In Parshat Behar the Torah reminds us of the great Mitzvah of charity and our obligation to help another in our community who has hit rough times in his livelihood and is in peril of losing everything.
When we take a closer look at these verses, however, we see an additional very subtle message that the Torah is telling us. The verse states, If your brother becomes impoverished and his means falter in your proximity, you shall strengthen him. But in analyzing the language we notice a shift from the previous chapter when the Torah addressed the Jewish people in plural form, to now using singular language as if addressing the individual. Why the switch?
The message that the Torah is giving is best summed up by the statement in Pirkei Avot one who wants others to give but doesn’t give on his own, begrudges what belongs to himself. (5:13)
The Mishna is describing a person who wants others to give because he really does believe in the cause. He might even encourage others to give. And, yet, when it comes to actually taking the next step and making a personal investment, he freezes. As badly as he wants to see the cause succeed, as much as his conscience tells him that the right thing to do is give, he is stuck into thinking that other people will pick up the tab.
The head of a great Torah institution in America once told me that he was sitting with a very wealthy man, a good friend, who knew that he was in the final days of his life. The Rabbi asked the man if he would consider leaving a generous sum of money as an endowment for the Torah institution. The man replied in Yiddish, “my heart wants to, but my hands won’t let me”.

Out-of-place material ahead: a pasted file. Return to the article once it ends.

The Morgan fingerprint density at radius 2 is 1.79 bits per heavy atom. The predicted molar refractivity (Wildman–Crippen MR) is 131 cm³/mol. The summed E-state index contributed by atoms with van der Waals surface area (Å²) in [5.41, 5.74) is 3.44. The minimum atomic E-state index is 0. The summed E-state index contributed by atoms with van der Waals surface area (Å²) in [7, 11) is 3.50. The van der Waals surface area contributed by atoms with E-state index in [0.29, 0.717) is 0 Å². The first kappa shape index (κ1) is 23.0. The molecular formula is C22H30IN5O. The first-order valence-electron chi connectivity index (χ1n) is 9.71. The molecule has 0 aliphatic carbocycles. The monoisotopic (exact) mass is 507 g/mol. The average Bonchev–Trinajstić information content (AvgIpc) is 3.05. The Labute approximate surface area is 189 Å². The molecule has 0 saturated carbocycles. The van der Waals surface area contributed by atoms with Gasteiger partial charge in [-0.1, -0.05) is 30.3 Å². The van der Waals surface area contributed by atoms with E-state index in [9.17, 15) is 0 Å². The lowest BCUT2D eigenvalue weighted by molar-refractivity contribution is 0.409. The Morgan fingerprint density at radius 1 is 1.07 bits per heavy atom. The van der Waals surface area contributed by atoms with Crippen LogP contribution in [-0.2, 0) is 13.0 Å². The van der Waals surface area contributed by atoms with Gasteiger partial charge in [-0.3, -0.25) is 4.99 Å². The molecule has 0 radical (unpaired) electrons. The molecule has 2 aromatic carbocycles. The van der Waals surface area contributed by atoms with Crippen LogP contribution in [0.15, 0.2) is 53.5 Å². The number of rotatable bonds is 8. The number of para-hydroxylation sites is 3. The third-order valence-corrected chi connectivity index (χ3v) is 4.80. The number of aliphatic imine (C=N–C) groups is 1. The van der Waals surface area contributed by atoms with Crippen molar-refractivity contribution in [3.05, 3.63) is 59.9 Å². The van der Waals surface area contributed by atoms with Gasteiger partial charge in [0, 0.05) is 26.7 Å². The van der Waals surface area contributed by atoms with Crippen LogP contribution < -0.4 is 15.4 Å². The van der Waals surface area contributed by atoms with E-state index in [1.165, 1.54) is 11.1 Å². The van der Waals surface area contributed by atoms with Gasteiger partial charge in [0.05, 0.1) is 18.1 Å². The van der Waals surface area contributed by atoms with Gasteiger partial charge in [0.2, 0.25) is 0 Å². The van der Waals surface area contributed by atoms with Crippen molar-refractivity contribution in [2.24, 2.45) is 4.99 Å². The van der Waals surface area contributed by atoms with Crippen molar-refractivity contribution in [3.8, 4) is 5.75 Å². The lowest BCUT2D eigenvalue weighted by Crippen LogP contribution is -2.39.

The Torah makes a clear switch of language to let every single one of us know that we are all individually being addressed. Supporting charitable causes is not any more the responsibility of the philanthropist, the foundations, the board members, or our neighbors than the job of every single one of us.
In Rabbi Jonathan Sack’s book “To Heal a Fractured World” he points out that the word Tzedaka is untranslatable “because it joins together two concepts that in other languages are opposites, namely charity and justice.” The root of the word of the Tzedaka is the word Tzedek, which can mean righteousness, such as a Tzadik, a righteous person, but is also found in the Torah meaning to be just and fair, as when the Torah commands a judge to judge fairly. The word justice seems to connote a sense of entitlement, not the way that one would describe charity.
But Rabbi Sacks continues, “What we possess, we do not own- we merely hold it in trust for God”. When we have the opportunity to support an important charitable cause, it isn’t simply a righteous act that we can do to earn some extra brownie points. It is our responsibility as trustees of the Almighty’s possessions to make sure that we have done our part, and not looked to others, to fulfill the Mitzvah.